Among the things I’ve learned in 2020? That the nondescript building not far from my house is the headquarters of the Portland Police Union. How do I know this? Because it’s become a regular site for nightly protests in my neighborhood.
Though I’m close enough to walk to this corner in ten-ish minutes, I don’t ever hear the protests, or smell the tear gas. But sometimes on my morning walks I see the remnants of the previous night’s protest.
I think the fastest way for the police to end the protests is to stop acting aggressively when faced with people protesting that the police are too aggressive.
Another thing I learned in 2020? A lot of times (especially this summer) when police declare a protest a riot it means they want everyone to go home.
This is my first time walking on this sidewalk. Prior to this building being built, I had no reason to walk on this side of the street as it was fenced off, and maybe it didn’t have a sidewalk? But now the corner of N. Interstate and N. Argyle Street has a huge affordable housing complex, which I’m quite happy to see. And the sidewalk is great for walking on.
This house has been one of my favorites. It’s just down the street, anchoring N. Watts, right before the street loops and turns into N. Minnesota for one short block. When I first moved to the neighborhood, I’d guess that the house was owned by an older couple. They did a great job keeping it tidy, and they planted a garden in the empty adjacent lot every spring.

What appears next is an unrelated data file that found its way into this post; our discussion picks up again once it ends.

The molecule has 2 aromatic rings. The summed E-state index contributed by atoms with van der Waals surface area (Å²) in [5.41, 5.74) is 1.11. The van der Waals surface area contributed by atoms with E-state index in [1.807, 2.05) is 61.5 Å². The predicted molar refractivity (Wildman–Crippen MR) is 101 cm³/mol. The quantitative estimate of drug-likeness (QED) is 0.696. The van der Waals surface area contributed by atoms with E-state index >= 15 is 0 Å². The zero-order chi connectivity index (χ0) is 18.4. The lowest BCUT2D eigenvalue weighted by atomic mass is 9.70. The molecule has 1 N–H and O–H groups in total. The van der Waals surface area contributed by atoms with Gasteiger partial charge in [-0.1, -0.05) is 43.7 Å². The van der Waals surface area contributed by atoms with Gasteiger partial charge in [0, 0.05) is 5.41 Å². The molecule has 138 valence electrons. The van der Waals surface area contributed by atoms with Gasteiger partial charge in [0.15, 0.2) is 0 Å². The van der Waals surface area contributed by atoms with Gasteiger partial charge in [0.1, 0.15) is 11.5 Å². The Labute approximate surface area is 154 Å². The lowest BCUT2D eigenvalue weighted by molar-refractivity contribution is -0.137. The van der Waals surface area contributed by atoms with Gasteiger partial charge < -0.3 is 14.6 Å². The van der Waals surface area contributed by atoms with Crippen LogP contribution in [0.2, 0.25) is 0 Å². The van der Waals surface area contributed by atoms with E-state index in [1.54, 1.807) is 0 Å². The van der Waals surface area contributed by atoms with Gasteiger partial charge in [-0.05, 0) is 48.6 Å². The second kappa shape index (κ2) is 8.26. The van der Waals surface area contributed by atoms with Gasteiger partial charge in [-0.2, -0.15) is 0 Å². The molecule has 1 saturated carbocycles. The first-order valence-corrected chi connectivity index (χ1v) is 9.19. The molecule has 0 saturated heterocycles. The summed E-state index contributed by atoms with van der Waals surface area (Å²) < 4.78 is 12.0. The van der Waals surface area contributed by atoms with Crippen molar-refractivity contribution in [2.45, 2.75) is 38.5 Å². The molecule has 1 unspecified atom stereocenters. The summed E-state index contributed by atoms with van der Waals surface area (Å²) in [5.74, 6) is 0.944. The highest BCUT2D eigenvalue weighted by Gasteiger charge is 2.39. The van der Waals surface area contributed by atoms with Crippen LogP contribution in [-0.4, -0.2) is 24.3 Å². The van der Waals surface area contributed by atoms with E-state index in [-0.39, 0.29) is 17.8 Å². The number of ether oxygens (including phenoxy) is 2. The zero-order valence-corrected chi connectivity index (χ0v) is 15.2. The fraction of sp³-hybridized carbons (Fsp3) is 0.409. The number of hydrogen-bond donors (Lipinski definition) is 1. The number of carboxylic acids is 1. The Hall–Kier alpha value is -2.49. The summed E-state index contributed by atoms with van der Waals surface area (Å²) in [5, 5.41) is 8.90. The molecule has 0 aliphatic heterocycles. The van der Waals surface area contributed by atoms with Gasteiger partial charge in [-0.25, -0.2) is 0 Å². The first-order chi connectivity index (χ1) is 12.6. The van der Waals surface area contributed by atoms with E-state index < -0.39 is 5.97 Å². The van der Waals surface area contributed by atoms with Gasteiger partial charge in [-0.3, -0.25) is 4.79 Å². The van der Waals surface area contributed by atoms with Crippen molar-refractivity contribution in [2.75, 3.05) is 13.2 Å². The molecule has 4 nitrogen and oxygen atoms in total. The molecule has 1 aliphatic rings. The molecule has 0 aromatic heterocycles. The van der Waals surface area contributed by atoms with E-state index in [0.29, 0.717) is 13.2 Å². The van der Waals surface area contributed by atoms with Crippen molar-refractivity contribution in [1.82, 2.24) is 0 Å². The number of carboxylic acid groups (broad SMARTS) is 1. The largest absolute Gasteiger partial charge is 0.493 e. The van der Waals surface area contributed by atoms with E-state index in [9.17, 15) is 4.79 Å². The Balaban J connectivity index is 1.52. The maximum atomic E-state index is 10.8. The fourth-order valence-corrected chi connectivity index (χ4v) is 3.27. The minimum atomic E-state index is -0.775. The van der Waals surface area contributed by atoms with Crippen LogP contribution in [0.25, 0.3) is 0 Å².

The house has been sold and the new owners aren’t as fastidious. [Checks Portland Maps] As I suspected, it’s owned by the Gates Family Trust, and the address is out of state. So it’s a rental. They’ve also sectioned off the lot next door, which sold for $74,900 in 2015. The owners of the lot aren’t fastidious at all, nor do they plant a vegetable garden. Instead, they seem to apply pesticides to kill the weeds now and then.
The sale of this section of land had me crossing the little green house off my list of next places to potentially live. I wouldn’t want to move in and then immediately have all my light blocked by new construction.
As covered before, Portland Meadows is being disassembled and the racetrack is becoming an Amazon warehouse. Though everything Portland Meadows has been levelled, the sign is still hanging out. Probably not for much longer, though.
Reporting from seven months in the future, I can say that I’ve still not walked on that sidewalk. A few days after I took this picture, we were told to work from home and two days after that we were told our positions would be eliminated as of March 31.
Having no office to go to any longer, this corner is not on my daily route. I’m pretty sure the sidewalk is open now, but who knows?